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Needles for making Belly Dance Bras

Belly Dance Bra made of Vintage Assiut from Studio Davina - Dawn DevineHello Gang!

I recently made a lovely vintage assiut bedlah set and I shared images of the process over in my Studio Davina Facebook group.  During the construction process, I got a bunch of nuts-and-bolts questions that I thought I would share here on the blog. The most frequently asked question is, “What needles are you using?”

Needle Style of Choice – Milliners

For my current technique, which uses buckram, grosgrain ribbon, and fleece, I like to use milliners needles. Hat making utilizes many of the same materials, so needles made for this purpose work very well for constructing bras.

Milliners needles are long, strong, and flexible. This style of needle is thicker in the middle and tapers to a sharp point. They flex, rather than break when working around wires. Over time, the shape of my grip appears in the needle.

Sewing through multiple layers of buckram and fabric to attach cups and bands.

John James Milliners Needles

Because I spend a lot of time sewing, I choose to invest in high-quality hand sewing needles.  Many years ago during a time of experimentation, I found John James MIlliners needles and it was love at first sewing project.  Unfortunately, John James needles can be difficult to find in my local stores so I now get them via Amazon.

Because there are times when I require smaller, finer needles, I also keep one of the John James needle collections in my kit.  Aside from the biggest and bulky craft needles, I might pull for very specialized purposes. This one kit holds them all.  I do a lot of hand sewing, so the extra cost pays off in longer-lasting tools.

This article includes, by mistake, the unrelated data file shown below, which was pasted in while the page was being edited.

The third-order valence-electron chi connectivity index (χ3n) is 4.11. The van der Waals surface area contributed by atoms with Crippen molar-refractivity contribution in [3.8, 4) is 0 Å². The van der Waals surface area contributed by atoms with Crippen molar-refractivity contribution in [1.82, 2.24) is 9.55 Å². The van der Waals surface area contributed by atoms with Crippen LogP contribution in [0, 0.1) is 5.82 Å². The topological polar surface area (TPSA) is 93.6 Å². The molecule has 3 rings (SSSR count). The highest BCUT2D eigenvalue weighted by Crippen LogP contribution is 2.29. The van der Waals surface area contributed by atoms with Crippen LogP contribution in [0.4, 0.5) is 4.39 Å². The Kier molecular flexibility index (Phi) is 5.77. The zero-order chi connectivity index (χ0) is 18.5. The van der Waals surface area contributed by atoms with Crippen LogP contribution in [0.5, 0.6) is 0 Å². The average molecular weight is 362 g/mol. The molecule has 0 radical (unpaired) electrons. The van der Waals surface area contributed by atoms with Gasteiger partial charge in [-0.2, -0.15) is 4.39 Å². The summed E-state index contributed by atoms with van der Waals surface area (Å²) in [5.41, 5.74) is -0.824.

Slip Stop Thimble

I keep a wardrobe of thimbles available for different hand sewing needs.  When working on belly dance bras, I like to wear a Dritz Slip Stop Thimble.  What I love about this thimble is that it has ridged sides that help catch and hold the eye-end of the needle.  It also has a lip at the top that I find very useful for helping me guide and control the direction and angle of the needle.

Thimbles are one of those items that are best bought at a store.  Although I have ladies XL hands, I have very slender tapered fingers. My fingertips are quite tiny, so I wear a size small thimble.  Visit your local fabric store and use the circle punched into the packaging to calculate the proper fit for your hands.

Happy Costuming!
Dawn Devine ~ Davina
January 24, 2020

www.davina.us

 

 

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